Like many classic and vintage vehicles, the Series Land Rover was designed to be started with the aid of a starter handle should the battery and/or starter motor be not upto the task for some reason. Some of us have a starter handle, many of us don't, most have never used one in earnest to start the engine. Those who have, may remember the experience and not wish to repeat it.
Fact: A starter handle for a petrol engined Series Land Rover is an asset. Even if you never need to use it to start your engine, it is by far the easiest and most efficient means of turning over the engine by the small increments necessary to align the ignition timing marks on the flywheel. Also, when it comes to checking the tappet clearances, it is by far the best and fastest method to check all of them. It is also useful to remember that in these two particular applications, on petrol engines at least, the spark plugs can be loosened to reduce engine compression and hence save your arm muscles for other activities.
Caution: Using a starting handle to start the engine is seriously risky unless carried out correctly. If the ignition timing is too far advanced then there is high risk of a strong 'kick-back' from the handle as the first cyinder fires up. It's important to NOT grip the handle as instinct tells you to; do NOT hold the handle between the thumb and first finger of either hand. To do so, risks a broken or dislocated thumb if there is a strong 'kick-back'. Keep fingers and thumb on the same side of the handle. It is also important to keep a firm grip on the handle and keep the inside of your knees out of the way. It's easier with two hands.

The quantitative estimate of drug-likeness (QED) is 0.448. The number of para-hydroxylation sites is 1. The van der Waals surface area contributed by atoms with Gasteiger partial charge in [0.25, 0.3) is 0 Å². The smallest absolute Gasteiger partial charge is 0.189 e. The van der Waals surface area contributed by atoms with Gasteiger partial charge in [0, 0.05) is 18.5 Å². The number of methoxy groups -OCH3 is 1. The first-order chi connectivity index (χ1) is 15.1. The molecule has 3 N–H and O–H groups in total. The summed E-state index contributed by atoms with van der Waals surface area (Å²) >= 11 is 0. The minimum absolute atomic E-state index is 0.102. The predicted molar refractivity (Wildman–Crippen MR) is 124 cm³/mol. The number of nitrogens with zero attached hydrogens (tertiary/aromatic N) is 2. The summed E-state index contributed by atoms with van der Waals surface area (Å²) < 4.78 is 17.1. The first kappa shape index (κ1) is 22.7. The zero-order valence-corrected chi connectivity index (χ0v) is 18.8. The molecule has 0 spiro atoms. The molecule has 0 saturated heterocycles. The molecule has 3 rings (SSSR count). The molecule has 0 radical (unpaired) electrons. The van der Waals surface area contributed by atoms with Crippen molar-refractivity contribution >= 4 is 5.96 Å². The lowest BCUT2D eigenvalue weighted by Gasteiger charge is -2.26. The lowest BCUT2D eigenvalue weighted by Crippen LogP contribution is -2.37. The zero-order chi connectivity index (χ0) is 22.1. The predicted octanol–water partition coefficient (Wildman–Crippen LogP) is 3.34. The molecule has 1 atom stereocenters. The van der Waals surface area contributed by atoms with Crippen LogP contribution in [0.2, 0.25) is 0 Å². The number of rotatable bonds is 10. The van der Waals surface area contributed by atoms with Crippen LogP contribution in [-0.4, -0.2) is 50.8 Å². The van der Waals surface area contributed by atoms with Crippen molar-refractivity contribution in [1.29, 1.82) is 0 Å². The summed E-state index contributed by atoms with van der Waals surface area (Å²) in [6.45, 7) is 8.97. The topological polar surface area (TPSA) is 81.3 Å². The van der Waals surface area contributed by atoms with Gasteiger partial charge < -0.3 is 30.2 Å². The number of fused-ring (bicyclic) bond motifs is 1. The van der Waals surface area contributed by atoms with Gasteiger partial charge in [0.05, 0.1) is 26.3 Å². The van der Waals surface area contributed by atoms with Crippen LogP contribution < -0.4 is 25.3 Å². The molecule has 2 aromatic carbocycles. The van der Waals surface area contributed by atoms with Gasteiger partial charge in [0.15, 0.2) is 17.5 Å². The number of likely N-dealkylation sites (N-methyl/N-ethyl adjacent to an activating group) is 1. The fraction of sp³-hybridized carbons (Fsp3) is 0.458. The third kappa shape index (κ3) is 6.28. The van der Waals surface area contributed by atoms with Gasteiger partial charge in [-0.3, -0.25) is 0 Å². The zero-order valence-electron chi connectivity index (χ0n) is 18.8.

These days. I do everything I can to avoid having to start my Series IIA Land Rover with the handle - it's not fun anymore with a 2286cc engine! When I have done it though, I always turned the engine over a few times on the handle first with the ignition off. This gives a feel for where the compression points (potential 'kick-backs') are in the cycle. I would then prime the fuel pump manually and press the accelerator pedal a couple of times to prime the inlet manifold, before switching on the igniton and going for it.
A well tuned engine should start first swing of the handle. If it doesn't start after 5 turns, your arms will be in the same state as the engine! You'll need to look for electrical or fuel problems.
Diesels? - don't even think about it!
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